Qatar’s merchandise trade balance may scale up to $54.2bn in 2024, says FocusEconomics
April 15 2020 01:10 AM
The Qatar skyline is fast changing amid a building boom.

Qatar’s merchandise trade balance may scale up to $54.2bn in 2024 from $37.2bn this year, FocusEconomics has said in its country report.
According to FocusEconomics, Qatar’s public debt has been forecast to fall to 54.9% of the country’s GDP by 2024 from 73.1% this year.
The country’s public debt as a percentage of the gross domestic product will fall continuously over the next four years, the researcher said.
It is projected at 72.1% next year, 64.5% in 2022 and 59.7% in 2023.
Qatar’s GDP has been estimated to reach $231bn by 2024 from $193bn this year, the new report has shown.
Next year, it will be $201bn, followed by $211bn (2022) and $221bn in 2023.
GDP per capita, FocusEconomics said, has been estimated to reach $82,997 in 2024 from $69,790 this year.
GDP per capita next year will be $72,723, followed by $76,037 (2022) and $79,462 in 2023.
Qatar’s economic growth in terms of nominal GDP will reach 4.7% in 2024 from 0.7% by the year-end.
Next year, economic growth in terms of nominal GDP will be 4.5%, 4.8% in 2022 and 4.8% in 2023.
The country’s fiscal balance as a percentage of GDP is set to rise to 4.6% in 2024 from an estimated -2.9% this year.
The current account balance (as a percentage of GDP) will be 3.2% in 2024 compared with -5.2% in 2020, -1% (2021), 1.5% (2022) and 3.2% in 2023.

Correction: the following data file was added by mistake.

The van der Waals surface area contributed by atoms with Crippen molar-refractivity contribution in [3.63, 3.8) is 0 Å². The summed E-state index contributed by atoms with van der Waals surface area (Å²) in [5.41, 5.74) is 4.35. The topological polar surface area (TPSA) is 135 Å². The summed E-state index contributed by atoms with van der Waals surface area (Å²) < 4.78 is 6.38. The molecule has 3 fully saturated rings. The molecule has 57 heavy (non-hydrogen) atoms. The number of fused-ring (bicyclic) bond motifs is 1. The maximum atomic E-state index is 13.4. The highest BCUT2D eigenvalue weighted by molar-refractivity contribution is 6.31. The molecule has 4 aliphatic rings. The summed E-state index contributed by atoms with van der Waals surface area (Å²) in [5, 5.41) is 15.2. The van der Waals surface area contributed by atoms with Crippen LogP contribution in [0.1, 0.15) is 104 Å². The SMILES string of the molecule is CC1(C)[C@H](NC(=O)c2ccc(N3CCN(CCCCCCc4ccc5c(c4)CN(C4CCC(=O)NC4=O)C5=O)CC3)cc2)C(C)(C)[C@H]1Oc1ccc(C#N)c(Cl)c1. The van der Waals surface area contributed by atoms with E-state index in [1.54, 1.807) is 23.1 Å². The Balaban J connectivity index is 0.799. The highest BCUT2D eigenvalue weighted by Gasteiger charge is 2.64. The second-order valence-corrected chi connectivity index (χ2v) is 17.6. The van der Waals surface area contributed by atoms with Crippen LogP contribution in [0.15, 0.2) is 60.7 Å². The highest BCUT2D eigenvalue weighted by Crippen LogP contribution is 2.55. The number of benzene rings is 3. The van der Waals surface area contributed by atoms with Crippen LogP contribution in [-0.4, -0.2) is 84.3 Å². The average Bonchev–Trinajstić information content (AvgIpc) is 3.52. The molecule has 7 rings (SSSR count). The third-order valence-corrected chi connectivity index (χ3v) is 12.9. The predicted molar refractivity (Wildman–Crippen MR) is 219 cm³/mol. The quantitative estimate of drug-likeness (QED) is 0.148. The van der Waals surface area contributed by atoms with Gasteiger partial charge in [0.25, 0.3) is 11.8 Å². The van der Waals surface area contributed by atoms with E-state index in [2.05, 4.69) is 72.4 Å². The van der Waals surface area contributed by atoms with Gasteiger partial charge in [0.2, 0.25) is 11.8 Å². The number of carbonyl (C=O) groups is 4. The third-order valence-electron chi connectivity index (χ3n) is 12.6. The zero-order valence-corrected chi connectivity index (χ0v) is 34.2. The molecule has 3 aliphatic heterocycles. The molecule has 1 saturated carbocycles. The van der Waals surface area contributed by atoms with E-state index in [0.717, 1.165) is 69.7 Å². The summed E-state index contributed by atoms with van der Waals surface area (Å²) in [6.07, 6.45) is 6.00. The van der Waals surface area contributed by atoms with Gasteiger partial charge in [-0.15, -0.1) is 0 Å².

International reserves may exceed $37bn in 2024, from $37.7bn this year; FocusEconomics estimated it will cover 9.5 months of country’s imports by then.
The country’s inflation, the report noted, will be 2.1% in 2024 and 0.5% this year. Qatar’s unemployment rate (as a percentage of active population) will remain a meagre 0.2% in 2024, unchanged from this year.
According to FocusEconomics, the economy would have “suffered” in the first quarter, as Covid-19 containment measures and travel restrictions would have “hammered” the tourism and retail sectors, while a sharp fall in hydrocarbon prices would have weighed heavily on the terms of trade. On March 18, the government suspended international flights and enforced a strict lockdown on public life, which will likely remain in place until the virus outbreak subsides.
On the fiscal front, the government announced a $20.6bn package to counter the economic impact of the virus – mainly comprising of liquidity and direct support for sectors at greater risk, FocusEconomics said.
Economic prospects for this year moderated considerably as Covid-19 will likely batter the tourism and retail sectors in the first half of the year.
Moreover, “depressed” oil and gas prices will weigh heavily on government finances and the external sector. Nevertheless, stronger energy output should help keep the economy afloat.
FocusEconomics panelists see growth of 0.2% in 2020, which is down 1.8 percentage points from last month’s forecast, and 3.1% in 2021.
Consumer prices fell 0.5% in annual terms in February, stronger than January’s 0.4% decline.
Inflation should return this year on a more “favourable” base effect and looser financial conditions, FocusEconomics said.
In March, the Qatar Central Bank cut its lending rate by 100 basis points to 2.5%, echoing the Fed’s rate cuts, it said.
FocusEconomics panelists see average consumer prices increasing 0.5% in 2020, which is down 0.6 percentage points from last month’s forecast. In 2021, the researcher sees inflation averaging 1.4%.

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